I was in grad school for a rather long time, beyond the traditional 2-3 years of masters/4-6 years for PhD. I was enrolled in the PhD program in grad school, all was going great until I got [cancer].
I did not wish to let my advisor or coworkers know about it, but my constant absence is a bit obvious in a rather small group and eventually I had to tell my advisor [that I was sick, and in treatment]. While [they were] supportive, [they] simply suggested that I leave with a masters as I was quite late in the program...
I would like to know if firstly, is it appropriate to address that one was enrolled and completed PhD coursework on a resume? A relatively new coworker had that listed on his resume but never earned his degree either and seemed kind of awkward to me.
Additionally, on a cover letter, should I explain this situation? I do not want any sort of pity or mercy from a potential employer, but I also do not want to get passed over because I was sick and the potential for it to return is probably higher than a healthy, never-had-cancer potential employee....
Lastly, if I am choosing to omit all of these things in my resume and cover letter and I field a question in a phone interview asking "why were you in grad school so long for a masters?", is it appropriate to bring up here? I have always lied in this spot and sort of danced around the question with varying degrees of success. I don't like to lie, but I also don't want any of the aforementioned to occur.DF, I am going to assume that you're in industry now. I certainly know that people do wonder when they see stints in graduate school that are longer than usual; in addition, I know that people begin to wonder what those extended times in graduate school are about.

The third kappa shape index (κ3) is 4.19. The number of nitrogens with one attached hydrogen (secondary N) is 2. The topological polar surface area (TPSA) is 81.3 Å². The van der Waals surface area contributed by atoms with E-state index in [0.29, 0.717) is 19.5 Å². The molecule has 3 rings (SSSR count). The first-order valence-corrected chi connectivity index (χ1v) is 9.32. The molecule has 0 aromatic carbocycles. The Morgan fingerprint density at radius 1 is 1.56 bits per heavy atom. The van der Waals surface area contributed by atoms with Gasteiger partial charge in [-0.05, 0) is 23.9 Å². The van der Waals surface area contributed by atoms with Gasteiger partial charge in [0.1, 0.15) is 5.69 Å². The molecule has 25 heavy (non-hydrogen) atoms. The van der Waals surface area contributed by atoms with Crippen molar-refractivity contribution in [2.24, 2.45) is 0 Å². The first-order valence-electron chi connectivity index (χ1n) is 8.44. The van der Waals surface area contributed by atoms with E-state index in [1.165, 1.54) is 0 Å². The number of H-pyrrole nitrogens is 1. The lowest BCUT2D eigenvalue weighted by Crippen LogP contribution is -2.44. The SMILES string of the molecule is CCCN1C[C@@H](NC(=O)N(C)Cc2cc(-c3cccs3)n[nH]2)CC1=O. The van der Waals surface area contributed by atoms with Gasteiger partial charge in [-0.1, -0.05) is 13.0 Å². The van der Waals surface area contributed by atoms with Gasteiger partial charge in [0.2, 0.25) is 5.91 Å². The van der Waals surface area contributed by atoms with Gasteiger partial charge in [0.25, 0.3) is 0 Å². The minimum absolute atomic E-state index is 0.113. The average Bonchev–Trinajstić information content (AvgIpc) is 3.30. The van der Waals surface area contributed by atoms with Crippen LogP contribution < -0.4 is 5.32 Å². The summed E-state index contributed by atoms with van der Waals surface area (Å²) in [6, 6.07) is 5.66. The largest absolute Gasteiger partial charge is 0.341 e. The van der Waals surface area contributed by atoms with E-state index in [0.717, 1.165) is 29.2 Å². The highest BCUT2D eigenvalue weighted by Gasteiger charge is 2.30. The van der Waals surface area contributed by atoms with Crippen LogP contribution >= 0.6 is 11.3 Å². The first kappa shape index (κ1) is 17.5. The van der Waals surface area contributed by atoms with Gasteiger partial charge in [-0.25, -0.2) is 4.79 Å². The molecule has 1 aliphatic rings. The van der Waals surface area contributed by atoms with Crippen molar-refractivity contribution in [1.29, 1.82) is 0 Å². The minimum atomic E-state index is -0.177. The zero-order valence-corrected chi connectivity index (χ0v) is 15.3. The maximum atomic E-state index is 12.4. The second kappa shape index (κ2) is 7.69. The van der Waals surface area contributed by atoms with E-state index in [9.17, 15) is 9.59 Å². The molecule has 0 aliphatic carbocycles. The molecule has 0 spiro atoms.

That said, I think most hiring managers can put these questions aside and ask much more simpler questions, i.e. "is this person a good fit for the position?" or "did this person learn chemistry skills sufficiently in graduate school?" I doubt that the amount of time you're in graduate school will be a major driver of decision making, but I could be wrong.
In regards to being directly asked about it, I don't really think there's any shame in telling the truth, i.e. "I was sick and I needed to get better before I could finish my program."
Readers, I have no experience with this - what is your opinion?